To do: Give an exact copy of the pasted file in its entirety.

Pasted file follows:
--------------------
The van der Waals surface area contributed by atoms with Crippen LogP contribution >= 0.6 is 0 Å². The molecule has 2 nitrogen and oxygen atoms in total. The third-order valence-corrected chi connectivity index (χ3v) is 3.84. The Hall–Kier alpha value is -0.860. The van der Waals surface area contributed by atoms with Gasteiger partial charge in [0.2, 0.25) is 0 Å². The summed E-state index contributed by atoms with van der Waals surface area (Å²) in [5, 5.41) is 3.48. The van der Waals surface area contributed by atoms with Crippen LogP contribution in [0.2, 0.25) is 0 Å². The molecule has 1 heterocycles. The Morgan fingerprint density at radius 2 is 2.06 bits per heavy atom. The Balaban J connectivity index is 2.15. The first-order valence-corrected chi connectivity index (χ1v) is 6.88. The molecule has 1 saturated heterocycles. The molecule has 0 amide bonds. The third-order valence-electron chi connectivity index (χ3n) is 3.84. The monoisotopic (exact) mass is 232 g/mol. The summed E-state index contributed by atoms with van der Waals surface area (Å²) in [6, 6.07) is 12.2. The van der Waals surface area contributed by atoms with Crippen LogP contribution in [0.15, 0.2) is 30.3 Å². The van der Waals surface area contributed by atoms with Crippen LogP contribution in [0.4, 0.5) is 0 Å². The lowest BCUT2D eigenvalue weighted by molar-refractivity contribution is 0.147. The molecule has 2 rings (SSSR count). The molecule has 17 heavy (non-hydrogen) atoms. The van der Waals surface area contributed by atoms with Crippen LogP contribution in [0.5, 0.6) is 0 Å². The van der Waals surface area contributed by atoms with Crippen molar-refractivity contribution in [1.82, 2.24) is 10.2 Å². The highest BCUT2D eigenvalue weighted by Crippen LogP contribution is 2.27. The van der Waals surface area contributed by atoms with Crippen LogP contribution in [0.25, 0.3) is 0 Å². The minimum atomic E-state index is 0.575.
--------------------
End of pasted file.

The van der Waals surface area contributed by atoms with Crippen LogP contribution >= 0.6 is 0 Å². The molecule has 2 nitrogen and oxygen atoms in total. The third-order valence-corrected chi connectivity index (χ3v) is 3.84. The Hall–Kier alpha value is -0.860. The van der Waals surface area contributed by atoms with Gasteiger partial charge in [0.2, 0.25) is 0 Å². The summed E-state index contributed by atoms with van der Waals surface area (Å²) in [5, 5.41) is 3.48. The van der Waals surface area contributed by atoms with Crippen LogP contribution in [0.2, 0.25) is 0 Å². The molecule has 1 heterocycles. The Morgan fingerprint density at radius 2 is 2.06 bits per heavy atom. The Balaban J connectivity index is 2.15. The first-order valence-corrected chi connectivity index (χ1v) is 6.88. The molecule has 1 saturated heterocycles. The molecule has 0 amide bonds. The third-order valence-electron chi connectivity index (χ3n) is 3.84. The monoisotopic (exact) mass is 232 g/mol. The summed E-state index contributed by atoms with van der Waals surface area (Å²) in [6, 6.07) is 12.2. The van der Waals surface area contributed by atoms with Crippen LogP contribution in [0.15, 0.2) is 30.3 Å². The van der Waals surface area contributed by atoms with Crippen LogP contribution in [0.4, 0.5) is 0 Å². The lowest BCUT2D eigenvalue weighted by molar-refractivity contribution is 0.147. The molecule has 2 rings (SSSR count). The molecule has 17 heavy (non-hydrogen) atoms. The van der Waals surface area contributed by atoms with Crippen LogP contribution in [0.5, 0.6) is 0 Å². The van der Waals surface area contributed by atoms with Crippen molar-refractivity contribution in [1.82, 2.24) is 10.2 Å². The highest BCUT2D eigenvalue weighted by Crippen LogP contribution is 2.27. The van der Waals surface area contributed by atoms with Crippen LogP contribution in [0.25, 0.3) is 0 Å². The minimum atomic E-state index is 0.575.